If you want an absolute answer to this question, you'll probably have to test it yourself using hundreds of blank media, and waiting years for the answer. Since this is not likely to happen, you can ask yourself this question: "Manufacturer A sells expensive media and have done some tests to simulate aging of discs. Manufacturer B produces cheap media at the lowest possible cost. Which media is likely to last longer?". You won't know the answer to this question for sure until media A or media B fails at some time in the future. Do you want to save money now, or do you want to pay more without knowing with 100% certainty that the more expensive media will last longer? The choice is yours, and others may choose differently than you.
This type of question is not specific to buying media, and I don't think you would normally be able to know with certainty that an expensive brand you buy will last longer or be "better" in some other way than a cheap brand.
Very little can be known with 100% certainty in this world, so why do you expect to have this certainty when it comes to blank DVD media??
Nobody knows how long it will take, but it will never improve compared to the day it was written - it will only stay the same or deteriorate.
What is normal use? I for one certainly don't scratch my CDs and DVDs on purpose, but they do get scratched anyway on occasion. Are you seriously suggesting that you have never had a CD or DVD become unreadable or damaged? Well, for (some) other people this does happen, and it's not even necessary to use the discs as frisbees or have a kindergarten full of children play with the discs for this to happen at some time.
Discs can also become unreadable over time just sitting on the shelf somewhere, although this is a rare occurence. It has happened to at least a handful of CDs for me, and at least one of the discs were thought to be of excellent quality (Kodak "gold" CD). I have only been burning DVDs for a few months, so I haven't personally experienced this problem with DVDs yet.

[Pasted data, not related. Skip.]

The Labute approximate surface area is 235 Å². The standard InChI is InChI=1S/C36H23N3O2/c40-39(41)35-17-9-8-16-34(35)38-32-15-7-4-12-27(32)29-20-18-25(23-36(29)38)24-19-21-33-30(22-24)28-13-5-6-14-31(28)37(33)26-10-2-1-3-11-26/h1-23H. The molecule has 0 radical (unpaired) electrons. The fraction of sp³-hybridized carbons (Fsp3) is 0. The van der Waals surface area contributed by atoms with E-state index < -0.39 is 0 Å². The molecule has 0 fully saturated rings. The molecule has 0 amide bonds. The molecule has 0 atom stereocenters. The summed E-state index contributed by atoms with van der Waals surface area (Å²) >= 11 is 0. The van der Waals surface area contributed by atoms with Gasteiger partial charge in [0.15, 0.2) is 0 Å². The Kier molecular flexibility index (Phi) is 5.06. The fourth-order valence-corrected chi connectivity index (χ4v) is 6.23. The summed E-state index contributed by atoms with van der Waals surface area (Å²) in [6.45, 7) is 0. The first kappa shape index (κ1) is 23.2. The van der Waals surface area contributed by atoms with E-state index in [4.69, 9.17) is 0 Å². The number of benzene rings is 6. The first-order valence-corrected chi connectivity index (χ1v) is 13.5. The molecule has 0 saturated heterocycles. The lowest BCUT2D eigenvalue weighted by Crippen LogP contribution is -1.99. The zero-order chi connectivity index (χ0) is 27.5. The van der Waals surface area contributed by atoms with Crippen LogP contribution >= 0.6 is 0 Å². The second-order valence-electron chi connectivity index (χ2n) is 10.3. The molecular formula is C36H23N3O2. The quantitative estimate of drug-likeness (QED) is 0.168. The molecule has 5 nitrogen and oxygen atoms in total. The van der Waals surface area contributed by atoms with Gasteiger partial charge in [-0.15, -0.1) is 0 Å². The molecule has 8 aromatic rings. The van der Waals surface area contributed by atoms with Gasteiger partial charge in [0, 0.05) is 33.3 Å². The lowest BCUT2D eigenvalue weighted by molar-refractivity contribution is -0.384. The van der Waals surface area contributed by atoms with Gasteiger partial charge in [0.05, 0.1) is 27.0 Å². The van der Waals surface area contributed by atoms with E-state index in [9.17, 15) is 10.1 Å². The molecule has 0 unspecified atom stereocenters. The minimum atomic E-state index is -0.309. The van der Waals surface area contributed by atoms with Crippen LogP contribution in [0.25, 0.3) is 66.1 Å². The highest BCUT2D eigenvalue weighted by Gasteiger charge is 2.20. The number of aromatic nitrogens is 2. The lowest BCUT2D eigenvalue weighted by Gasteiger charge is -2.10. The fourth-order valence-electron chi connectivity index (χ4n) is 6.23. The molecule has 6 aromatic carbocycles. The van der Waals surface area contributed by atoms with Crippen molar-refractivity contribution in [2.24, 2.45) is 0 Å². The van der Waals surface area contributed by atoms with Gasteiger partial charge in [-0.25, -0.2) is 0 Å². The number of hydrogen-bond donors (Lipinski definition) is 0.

The quality of the disc will NEVER be better than the day it was written, so if you start out with a barely readable disc, do you seriously think it will be able to withstand wear and tear as good as a disc that was "perfectly" written? ...I don't think so! ...but I'm not going to try and prove it either.
Also consider this: If you burn a CD/DVD in your burner and verify that it can be read back without any errors, but you don't know what the PIE/PIF error rate is. Will the disc be readable in another (inferior) drive? Will it still be readable in your own drive when the optical pickup deteriorates over time? Without having some kind of quality test in addition to the Verification Passed/Failed test, you have no clue as to whether the disc is perfect or only barely readable.
One could argue that it shouldn't be necessary to worry about these issues - all burned media should of course be readable in any drive at any time in the future. This is unfortunately not the case as numerous posts in this and other forums will testify to.